Consider the possibility that you actually have a problem. Do not assume that because expats travel a lot, they know the protocol in each and every country. Instead, ask your relocating employers to give their views on the role of women and men and how they are perceived in their cultures of origin. Never assume that your expats know the intricacies of gender interaction in the US or you will have a problem or even potentially face legal complications.

Think about getting a professional to conduct a training program to set expectations about American workplace culture. I found this helps companies address gender issues.

Many countries throughout the world have laws guarding against sexual harassment in the workplace. However, different nations have different interpretations of them. That is why I define sexual harassment in my book, Ameri$peak , as “inappropriate—from an American standpoint—behavior when interacting with the opposite sex.”

(This is an excerpt from Dr. Nara’s article published in Worldwide ERC Mobility Magazine.)

You Might Also Like These Articles:

Sexual Harassment or a Compliment?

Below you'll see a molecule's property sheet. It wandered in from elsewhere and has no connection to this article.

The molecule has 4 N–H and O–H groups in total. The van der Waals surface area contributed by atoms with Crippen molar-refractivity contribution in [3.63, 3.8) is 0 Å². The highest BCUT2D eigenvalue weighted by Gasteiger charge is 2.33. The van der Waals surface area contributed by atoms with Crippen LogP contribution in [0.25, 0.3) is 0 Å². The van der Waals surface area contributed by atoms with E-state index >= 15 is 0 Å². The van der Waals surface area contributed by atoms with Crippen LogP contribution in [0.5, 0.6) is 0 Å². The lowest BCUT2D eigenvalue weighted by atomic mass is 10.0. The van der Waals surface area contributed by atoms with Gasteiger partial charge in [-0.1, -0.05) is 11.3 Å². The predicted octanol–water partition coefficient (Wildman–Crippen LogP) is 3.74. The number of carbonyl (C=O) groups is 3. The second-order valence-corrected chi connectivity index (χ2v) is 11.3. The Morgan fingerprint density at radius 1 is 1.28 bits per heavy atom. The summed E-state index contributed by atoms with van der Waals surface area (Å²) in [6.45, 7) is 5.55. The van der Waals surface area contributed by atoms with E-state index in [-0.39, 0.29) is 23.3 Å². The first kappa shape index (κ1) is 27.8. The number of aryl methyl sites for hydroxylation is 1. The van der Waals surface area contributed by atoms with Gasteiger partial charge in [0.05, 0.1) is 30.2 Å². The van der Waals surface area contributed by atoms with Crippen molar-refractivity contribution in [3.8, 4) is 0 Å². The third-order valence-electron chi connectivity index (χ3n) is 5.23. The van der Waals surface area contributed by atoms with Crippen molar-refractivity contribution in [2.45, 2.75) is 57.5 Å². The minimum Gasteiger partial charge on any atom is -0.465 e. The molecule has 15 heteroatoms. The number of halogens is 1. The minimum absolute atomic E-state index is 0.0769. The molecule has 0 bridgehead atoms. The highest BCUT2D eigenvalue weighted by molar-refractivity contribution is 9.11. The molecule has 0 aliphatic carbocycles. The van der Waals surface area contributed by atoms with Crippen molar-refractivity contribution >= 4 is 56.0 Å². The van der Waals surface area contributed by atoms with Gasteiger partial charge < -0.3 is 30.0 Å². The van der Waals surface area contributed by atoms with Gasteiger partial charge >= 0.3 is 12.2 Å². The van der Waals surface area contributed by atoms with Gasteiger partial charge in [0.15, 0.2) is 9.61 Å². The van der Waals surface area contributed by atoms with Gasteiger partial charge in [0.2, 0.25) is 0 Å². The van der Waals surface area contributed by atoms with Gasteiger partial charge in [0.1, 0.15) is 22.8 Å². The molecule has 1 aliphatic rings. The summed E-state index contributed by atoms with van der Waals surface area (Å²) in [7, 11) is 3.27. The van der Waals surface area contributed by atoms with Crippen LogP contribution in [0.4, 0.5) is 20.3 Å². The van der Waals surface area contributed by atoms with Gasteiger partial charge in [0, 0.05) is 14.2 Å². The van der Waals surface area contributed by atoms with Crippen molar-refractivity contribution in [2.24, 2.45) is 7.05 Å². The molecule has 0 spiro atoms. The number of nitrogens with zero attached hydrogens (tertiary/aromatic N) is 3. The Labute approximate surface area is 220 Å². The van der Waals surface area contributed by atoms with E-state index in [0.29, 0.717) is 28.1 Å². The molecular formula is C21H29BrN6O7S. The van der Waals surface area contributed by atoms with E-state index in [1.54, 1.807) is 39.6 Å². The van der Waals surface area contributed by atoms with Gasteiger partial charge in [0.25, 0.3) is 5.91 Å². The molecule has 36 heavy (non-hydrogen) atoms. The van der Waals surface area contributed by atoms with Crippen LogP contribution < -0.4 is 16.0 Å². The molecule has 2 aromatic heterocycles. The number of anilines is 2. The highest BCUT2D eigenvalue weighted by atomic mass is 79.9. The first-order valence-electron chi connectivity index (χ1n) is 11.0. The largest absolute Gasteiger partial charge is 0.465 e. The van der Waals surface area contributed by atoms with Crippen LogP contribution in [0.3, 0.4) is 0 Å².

Business English: Useful Phrases for Cell Phone Calls 
3 Vital Tips for Building Confidence in Business Meetings 

tn[2] (2)**Dr. Nara Venditti is the owner of Succeed In America specializing in business communication skills for foreign-born professionals and cross-cultural communication in the workplace. She is passionate about cross-cultural understanding and helping non-native speakers of English succeed in the American workplace. She
 speaks  and writes on Business English and communication across languages and cultural divides. She is  the author of numerous articles and books on the topics available on SucceedinAmerica  and  on  Amazon amazon-underground-app-us-black.    

 


 

 

There are four stages to a job interview in the US: small talk (which means “polite informal conversation”,

next, the interviewer will tell you about the company and briefly describe the position, after that the interviewer will ask you questions about you and pertaining to the position, and, finally, you will be given the opportunity to ask your own questions.